| First Things First; A Manifesto

This reading was the first to come to my attention, since it concerns the field I am most comfortable with, which is graphic design.

On one hand, being a part of a generation that is bombarded with publications and advertising, I have to agree with this graphic design manifesto. Ads are EVERYWHERE, we cannot avoid them even if we tried: we see them on the highway, while waiting in line at the doctor’s office, in the public bathrooms and even in the sky. Even worse, the ads on the web adapt to your interests according to your web page history ! Consumers do not even notice these ads anymore, they are too numerous and it becomes confusing to pay attention to every single one of them. Take Tiime Square for example: the giant billboards are part of the city decor, but nobody really notices them as ads anymore. We see the ads more like accessories of the city scape than as communicators of an idea or specific product. This results in the making of even more aggressive ads, so that consumers will end up noticing them. It is an ongoing cycle of bombardment.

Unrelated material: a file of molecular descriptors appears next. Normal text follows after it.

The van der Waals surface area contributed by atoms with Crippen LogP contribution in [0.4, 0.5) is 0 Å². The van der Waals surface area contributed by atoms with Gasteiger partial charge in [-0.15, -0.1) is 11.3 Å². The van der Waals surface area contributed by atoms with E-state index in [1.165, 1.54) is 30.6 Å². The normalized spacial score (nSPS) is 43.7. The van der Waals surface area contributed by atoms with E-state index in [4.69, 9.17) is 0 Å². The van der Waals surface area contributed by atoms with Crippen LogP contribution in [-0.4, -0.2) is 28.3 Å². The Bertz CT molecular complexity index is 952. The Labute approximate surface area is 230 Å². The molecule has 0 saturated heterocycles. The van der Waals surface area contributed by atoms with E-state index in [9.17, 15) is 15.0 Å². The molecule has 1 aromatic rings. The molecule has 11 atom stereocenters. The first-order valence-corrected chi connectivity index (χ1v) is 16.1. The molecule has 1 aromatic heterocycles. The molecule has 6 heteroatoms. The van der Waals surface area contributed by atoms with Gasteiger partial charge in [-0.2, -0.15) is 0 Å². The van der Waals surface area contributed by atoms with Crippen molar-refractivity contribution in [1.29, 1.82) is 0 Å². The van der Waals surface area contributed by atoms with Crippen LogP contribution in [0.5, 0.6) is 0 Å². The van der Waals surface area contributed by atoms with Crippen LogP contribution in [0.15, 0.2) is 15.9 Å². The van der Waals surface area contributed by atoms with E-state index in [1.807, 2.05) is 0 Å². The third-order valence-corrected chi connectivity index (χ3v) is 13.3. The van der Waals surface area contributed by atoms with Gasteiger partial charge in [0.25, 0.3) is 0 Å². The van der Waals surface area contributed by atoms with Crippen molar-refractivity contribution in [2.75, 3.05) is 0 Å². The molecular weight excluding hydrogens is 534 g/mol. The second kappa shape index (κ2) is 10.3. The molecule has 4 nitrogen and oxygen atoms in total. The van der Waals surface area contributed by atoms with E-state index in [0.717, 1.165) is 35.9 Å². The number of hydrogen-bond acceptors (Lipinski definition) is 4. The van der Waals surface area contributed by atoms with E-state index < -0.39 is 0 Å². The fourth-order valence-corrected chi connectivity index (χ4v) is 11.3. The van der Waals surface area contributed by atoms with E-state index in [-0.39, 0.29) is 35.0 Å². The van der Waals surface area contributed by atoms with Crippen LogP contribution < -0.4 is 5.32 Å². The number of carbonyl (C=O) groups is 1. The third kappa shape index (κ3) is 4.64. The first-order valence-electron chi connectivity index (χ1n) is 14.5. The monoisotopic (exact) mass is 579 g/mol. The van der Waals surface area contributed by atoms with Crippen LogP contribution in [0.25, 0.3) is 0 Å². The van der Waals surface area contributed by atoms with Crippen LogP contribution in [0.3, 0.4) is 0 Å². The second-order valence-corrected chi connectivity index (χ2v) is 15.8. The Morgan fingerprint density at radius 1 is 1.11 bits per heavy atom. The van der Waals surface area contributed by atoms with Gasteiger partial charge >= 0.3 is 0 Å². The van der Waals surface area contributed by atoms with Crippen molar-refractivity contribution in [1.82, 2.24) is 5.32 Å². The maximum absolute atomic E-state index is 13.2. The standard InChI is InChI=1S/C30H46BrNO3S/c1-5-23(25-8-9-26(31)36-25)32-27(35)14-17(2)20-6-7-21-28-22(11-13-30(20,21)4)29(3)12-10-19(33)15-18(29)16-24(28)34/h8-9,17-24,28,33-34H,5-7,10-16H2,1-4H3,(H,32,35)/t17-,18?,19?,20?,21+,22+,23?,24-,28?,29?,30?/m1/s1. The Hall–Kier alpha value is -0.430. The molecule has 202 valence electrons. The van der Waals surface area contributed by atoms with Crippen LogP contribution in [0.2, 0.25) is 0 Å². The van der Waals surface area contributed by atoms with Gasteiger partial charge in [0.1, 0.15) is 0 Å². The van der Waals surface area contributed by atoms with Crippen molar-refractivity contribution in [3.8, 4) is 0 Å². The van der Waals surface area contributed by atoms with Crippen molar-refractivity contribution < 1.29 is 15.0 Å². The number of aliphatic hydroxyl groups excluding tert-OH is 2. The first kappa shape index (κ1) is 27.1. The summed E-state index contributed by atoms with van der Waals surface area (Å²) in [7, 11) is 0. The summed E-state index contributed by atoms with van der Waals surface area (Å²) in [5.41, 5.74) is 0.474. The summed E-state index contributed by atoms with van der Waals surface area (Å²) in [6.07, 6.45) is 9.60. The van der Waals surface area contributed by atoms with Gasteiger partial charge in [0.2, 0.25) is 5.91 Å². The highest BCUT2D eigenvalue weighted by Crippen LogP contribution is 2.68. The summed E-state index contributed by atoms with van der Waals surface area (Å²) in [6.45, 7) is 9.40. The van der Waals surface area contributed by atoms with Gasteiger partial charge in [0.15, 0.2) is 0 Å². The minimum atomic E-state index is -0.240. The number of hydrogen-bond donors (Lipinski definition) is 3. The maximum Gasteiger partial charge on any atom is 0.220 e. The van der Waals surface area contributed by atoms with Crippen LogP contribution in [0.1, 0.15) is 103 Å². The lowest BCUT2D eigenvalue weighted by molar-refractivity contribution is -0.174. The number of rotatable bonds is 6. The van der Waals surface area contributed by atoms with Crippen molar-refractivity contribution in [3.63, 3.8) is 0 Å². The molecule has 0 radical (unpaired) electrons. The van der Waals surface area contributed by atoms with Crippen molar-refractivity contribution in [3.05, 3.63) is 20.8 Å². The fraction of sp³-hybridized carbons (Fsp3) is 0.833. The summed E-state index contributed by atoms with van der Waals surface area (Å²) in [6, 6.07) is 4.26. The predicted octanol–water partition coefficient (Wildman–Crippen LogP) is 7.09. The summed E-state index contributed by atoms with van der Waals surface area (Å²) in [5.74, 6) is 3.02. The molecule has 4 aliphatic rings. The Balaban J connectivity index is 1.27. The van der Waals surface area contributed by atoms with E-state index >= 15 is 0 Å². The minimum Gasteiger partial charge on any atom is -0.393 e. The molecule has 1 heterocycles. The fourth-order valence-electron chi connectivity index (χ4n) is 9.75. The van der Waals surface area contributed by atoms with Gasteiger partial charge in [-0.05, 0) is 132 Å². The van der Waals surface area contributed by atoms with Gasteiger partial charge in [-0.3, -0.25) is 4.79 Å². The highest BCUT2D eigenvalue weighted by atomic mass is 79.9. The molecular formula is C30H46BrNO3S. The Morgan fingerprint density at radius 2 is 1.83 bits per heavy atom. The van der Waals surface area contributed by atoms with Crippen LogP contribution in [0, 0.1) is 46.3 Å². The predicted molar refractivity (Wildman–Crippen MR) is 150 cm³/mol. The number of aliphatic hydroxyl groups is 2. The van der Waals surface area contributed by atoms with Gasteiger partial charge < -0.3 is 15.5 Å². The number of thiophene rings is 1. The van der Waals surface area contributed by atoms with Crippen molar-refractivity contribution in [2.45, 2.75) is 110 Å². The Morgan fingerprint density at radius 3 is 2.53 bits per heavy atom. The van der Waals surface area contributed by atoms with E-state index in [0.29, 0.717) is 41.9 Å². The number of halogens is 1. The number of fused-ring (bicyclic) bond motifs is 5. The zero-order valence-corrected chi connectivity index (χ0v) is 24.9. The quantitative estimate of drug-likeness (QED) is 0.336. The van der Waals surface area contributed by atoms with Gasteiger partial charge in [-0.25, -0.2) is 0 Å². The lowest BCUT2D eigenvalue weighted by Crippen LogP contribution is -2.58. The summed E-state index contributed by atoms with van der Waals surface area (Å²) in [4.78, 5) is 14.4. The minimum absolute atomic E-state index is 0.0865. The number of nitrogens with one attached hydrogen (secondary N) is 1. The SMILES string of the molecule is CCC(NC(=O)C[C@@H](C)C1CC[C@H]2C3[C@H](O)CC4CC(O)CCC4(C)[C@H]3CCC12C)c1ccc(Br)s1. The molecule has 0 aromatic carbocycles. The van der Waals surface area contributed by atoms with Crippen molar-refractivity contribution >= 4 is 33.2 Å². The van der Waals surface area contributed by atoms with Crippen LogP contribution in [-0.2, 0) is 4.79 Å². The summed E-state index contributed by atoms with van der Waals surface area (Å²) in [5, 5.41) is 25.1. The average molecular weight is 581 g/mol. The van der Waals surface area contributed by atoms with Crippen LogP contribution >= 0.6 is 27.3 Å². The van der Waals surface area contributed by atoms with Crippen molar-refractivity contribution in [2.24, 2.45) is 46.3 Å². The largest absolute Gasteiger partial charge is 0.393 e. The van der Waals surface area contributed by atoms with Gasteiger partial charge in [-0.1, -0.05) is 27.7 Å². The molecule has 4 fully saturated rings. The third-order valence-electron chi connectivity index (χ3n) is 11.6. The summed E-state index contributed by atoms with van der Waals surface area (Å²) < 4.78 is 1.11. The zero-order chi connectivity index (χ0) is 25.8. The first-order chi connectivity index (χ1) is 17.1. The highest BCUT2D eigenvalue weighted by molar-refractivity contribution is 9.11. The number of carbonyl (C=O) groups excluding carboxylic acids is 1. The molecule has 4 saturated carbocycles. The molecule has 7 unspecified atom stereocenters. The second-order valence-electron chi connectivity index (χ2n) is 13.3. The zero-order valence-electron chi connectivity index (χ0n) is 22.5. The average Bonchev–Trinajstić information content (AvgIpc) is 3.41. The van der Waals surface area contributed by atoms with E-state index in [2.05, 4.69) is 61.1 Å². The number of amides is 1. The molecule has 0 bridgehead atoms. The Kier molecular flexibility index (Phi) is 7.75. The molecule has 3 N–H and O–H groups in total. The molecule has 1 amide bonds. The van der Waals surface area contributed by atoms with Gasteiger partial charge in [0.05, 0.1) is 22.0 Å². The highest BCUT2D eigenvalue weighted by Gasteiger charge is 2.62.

On the other hand, being a graphic designer whose professional experience has mainly been in the commercial industry, I have to disagree with the authors of the graphic design manifesto. Nothing is more stimulating and fun as a professional to brainstorm and develop a new ad campaign for a certain product on the market. It is immensely self-satisfying to see your completed ad on the highway, while waiting in line at the doctor’s office, in the public bathrooms or even in the sky. The greatest challenge as a graphic designer is to create ads that will get to consumer to look up and notice, and eventually get to desired reaction.

So maybe, just like the authors of the manifesto wrote, it would be more profitable for our national prosperity if all the energy graphic designers spend creating ferocious advertising campaigns, they would invest it in other media that promotes “our education, our culture and our greater awareness of the world”. The great campaigns of this world would then actually serve the population, not just inform them about yet another product that is available to them. Like mentioned in the text, there is no use to taking the fun out of life, both as a consumer who looks at those ads and a graphic designer who creates those ads.

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